Howard Durdle recently contacted PayPal to let them know his wife had died and that her credit account should be closed. 

Three weeks later, he received an unbelievable response, addressed to his wife.

"Dear Mrs Lindsay Durdle," the letter began. 

"This is a default notice...You are in breach of condition 15.4(c) of your agreement with PayPal Credit as we have received notice that you are deceased. In accordance with condition 15.4(c), we are entitled to close your account, terminate your agreement and demand repayment of the full amount outstanding."

Incredulous, Mr. Durdle shared the insensitive letter in a Facebook post.

"What empathy-lacking machine sent this?" he asked.

Once informed, PayPal immediately reached out to Mr. Durdle to apologize.

"As soon as our teams became aware of this mistake, we contacted Mr. Durdle directly to offer our support, cleared the outstanding debt and closed down his wife's account as he requested," the company told the New York Times. "We have also urgently reviewed the company's internal processes and have made changes to ensure that an insensitive error of this nature never happens again."

This was surely an egregious mistake on PayPal's part, but there's a much larger lesson at stake here. 

How emotional intelligence could have made things better

While PayPal's mistake is getting lots of press, the truth is companies send out similar letters all the time.

How can we do better?

Emotional intelligence, the ability to identify, understand, and manage emotions can help. 

According to the Times, Mr. Durdle said he was informed by phone that the letter could have been due to a software glitch, a poor letter template, or human error. That simple information can be used as a catalyst to improve your own company's processes, and keep from making similar missteps in the future.

Here's how:

1. Fix your automation.

Most large companies use software to generate automatic responses to payment problems. 

But as this story illustrates, not all problems are created equal: Sickness or a death in the family requires higher sensitivity and a human touch. By taking time now to make sure you're not using automated processes in such cases, you save customers (and yourself) pain in the future.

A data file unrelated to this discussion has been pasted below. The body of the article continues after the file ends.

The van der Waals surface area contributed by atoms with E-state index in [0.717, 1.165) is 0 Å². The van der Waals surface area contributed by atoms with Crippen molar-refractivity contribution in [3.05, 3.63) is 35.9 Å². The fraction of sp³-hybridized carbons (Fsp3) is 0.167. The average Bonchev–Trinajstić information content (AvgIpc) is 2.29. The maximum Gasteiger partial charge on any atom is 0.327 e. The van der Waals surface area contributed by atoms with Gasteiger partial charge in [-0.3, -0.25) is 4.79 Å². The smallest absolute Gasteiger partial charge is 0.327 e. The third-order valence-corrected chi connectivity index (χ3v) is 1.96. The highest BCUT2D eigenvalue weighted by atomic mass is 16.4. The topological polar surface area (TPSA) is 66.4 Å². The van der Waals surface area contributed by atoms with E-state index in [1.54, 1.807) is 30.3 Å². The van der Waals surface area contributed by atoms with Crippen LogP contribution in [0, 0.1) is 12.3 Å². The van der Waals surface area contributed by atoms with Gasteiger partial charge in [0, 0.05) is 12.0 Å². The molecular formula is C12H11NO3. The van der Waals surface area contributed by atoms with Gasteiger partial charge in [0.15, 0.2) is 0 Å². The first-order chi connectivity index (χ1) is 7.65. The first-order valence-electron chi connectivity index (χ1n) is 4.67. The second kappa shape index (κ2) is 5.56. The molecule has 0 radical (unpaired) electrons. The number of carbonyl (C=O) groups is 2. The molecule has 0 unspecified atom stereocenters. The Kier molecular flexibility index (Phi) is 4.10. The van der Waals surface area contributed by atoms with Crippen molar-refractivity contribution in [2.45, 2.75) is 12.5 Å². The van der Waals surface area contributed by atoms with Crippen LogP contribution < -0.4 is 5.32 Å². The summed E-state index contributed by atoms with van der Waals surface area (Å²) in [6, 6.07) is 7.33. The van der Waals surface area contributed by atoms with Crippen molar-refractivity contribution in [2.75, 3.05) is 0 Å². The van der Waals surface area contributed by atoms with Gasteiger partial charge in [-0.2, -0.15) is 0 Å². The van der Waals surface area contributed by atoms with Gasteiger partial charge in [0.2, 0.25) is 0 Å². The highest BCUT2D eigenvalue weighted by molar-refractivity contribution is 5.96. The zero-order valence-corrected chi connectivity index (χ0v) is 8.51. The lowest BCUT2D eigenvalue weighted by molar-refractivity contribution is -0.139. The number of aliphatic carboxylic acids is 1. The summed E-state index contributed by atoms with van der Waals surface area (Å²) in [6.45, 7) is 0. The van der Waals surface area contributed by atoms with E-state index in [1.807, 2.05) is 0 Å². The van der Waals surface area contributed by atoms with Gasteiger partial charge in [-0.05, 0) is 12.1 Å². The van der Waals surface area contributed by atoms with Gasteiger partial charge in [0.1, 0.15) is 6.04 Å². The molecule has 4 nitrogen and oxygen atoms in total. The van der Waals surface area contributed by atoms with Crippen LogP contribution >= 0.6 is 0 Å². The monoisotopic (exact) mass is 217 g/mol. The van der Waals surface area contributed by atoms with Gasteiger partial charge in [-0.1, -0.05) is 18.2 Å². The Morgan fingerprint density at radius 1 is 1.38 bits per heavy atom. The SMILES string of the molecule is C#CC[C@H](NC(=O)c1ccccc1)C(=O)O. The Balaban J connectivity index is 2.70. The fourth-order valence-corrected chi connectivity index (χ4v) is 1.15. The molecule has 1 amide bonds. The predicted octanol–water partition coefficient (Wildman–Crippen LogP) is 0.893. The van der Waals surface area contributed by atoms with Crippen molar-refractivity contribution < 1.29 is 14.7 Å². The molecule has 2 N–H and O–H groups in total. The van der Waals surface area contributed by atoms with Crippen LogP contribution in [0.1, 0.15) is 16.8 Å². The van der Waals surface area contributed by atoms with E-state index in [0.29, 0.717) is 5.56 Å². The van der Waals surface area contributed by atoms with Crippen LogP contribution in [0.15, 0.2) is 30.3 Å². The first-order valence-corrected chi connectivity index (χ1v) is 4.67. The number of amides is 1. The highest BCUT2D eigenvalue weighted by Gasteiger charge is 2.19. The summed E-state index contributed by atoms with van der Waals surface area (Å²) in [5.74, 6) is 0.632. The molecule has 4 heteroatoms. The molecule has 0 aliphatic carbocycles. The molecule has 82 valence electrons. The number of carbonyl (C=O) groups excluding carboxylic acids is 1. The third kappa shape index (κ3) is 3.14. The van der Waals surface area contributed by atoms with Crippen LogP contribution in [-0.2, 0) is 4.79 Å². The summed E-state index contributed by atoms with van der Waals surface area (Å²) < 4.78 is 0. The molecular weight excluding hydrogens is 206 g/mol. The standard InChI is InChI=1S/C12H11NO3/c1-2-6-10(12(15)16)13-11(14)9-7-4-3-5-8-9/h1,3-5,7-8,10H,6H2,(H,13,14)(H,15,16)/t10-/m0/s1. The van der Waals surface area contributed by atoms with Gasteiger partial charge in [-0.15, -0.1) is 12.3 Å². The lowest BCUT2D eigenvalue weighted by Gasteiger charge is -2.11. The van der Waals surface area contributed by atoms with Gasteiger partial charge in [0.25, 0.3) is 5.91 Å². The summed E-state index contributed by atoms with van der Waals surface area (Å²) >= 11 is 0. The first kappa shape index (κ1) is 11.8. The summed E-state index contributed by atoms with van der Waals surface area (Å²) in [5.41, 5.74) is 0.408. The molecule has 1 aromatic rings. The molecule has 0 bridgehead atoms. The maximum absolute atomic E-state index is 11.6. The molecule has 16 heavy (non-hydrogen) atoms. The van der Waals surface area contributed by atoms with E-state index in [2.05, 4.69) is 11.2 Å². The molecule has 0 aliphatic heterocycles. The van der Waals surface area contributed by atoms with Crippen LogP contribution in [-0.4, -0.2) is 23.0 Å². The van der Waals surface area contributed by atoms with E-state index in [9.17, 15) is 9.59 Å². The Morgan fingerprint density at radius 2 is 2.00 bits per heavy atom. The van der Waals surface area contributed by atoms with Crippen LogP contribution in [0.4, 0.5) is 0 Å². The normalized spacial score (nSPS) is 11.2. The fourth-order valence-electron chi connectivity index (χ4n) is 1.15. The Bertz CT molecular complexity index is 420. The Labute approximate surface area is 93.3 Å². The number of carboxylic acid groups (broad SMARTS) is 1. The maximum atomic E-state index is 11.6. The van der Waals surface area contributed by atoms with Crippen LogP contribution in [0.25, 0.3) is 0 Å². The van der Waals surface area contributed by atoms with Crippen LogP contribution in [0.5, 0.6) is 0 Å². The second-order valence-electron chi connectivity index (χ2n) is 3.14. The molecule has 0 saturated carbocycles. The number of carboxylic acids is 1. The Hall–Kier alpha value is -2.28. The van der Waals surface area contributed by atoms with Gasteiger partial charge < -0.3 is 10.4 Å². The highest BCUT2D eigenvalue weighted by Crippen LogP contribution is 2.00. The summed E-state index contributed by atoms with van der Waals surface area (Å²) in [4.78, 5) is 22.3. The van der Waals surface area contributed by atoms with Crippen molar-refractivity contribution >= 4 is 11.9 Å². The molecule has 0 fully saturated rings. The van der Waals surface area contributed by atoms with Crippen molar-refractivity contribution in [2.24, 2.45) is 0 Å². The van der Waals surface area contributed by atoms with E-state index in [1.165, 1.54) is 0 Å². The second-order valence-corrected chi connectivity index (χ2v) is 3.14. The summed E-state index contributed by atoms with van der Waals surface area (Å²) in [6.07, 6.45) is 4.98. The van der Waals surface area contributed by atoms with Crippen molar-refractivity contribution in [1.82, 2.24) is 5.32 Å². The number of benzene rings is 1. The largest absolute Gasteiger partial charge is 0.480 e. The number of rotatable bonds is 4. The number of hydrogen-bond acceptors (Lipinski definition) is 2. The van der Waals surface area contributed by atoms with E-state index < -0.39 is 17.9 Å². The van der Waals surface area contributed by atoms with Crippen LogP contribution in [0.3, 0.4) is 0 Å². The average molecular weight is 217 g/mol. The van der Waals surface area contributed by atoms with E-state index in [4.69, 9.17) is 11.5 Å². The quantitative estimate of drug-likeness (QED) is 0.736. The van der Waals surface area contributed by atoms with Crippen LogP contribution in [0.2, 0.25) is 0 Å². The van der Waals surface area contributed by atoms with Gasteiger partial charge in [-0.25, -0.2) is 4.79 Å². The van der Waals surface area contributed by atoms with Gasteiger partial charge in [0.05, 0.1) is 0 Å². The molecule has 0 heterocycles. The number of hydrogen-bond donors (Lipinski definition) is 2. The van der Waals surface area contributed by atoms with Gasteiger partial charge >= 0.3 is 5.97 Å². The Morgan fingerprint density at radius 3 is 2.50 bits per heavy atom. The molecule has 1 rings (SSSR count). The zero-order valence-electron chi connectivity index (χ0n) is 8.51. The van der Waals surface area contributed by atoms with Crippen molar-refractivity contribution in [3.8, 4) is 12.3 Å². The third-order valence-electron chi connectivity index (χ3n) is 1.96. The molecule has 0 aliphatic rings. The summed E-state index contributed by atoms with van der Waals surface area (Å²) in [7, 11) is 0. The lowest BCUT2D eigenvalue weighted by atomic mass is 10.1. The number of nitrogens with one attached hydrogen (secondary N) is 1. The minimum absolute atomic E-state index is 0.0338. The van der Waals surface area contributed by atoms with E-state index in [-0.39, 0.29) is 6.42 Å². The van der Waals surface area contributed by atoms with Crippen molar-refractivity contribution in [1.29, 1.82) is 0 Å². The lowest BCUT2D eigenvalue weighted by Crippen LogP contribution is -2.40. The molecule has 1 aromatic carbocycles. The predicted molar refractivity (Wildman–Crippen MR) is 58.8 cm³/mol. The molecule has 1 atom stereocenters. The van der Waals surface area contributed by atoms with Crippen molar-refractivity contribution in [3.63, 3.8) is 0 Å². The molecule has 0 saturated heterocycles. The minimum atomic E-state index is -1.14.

2. Fix your templates.

One of the things that sticks out about PayPal's letter is the attempt to use legal and corporate speak to intimidate. Large companies may need to use some type of form letter in various situations, but they don't have to be written like this. 

Rather, make sure your form letters use empathy and sound like they're written by a real person, rather than a money-grabbing corporate machine. Doing so will help you establish rapport with the intended recipient, and have a much better chance of motivating them to positive action.

3. Fix your training.

The single most important thing you can do to prevent mistakes like this one is to train your people to deal with others with emotional intelligence. 

For example, in this case the initial PayPal employee whom Mr. Durdle contacted could have flagged the case and made sure any follow through was appropriate to the situation. Doing so may have actually inspired customer loyalty, instead of outrage.

Additionally, with the right guidance, employees can be trained to catch and fix potential problem scenarios before they play out in real life.

Hopefully, PayPal learned its lesson--but it's a chance for your company to learn, too: In a world where few companies show emotional intelligence, following simple tips like these can help you connect with your customers and stand out for the right reasons.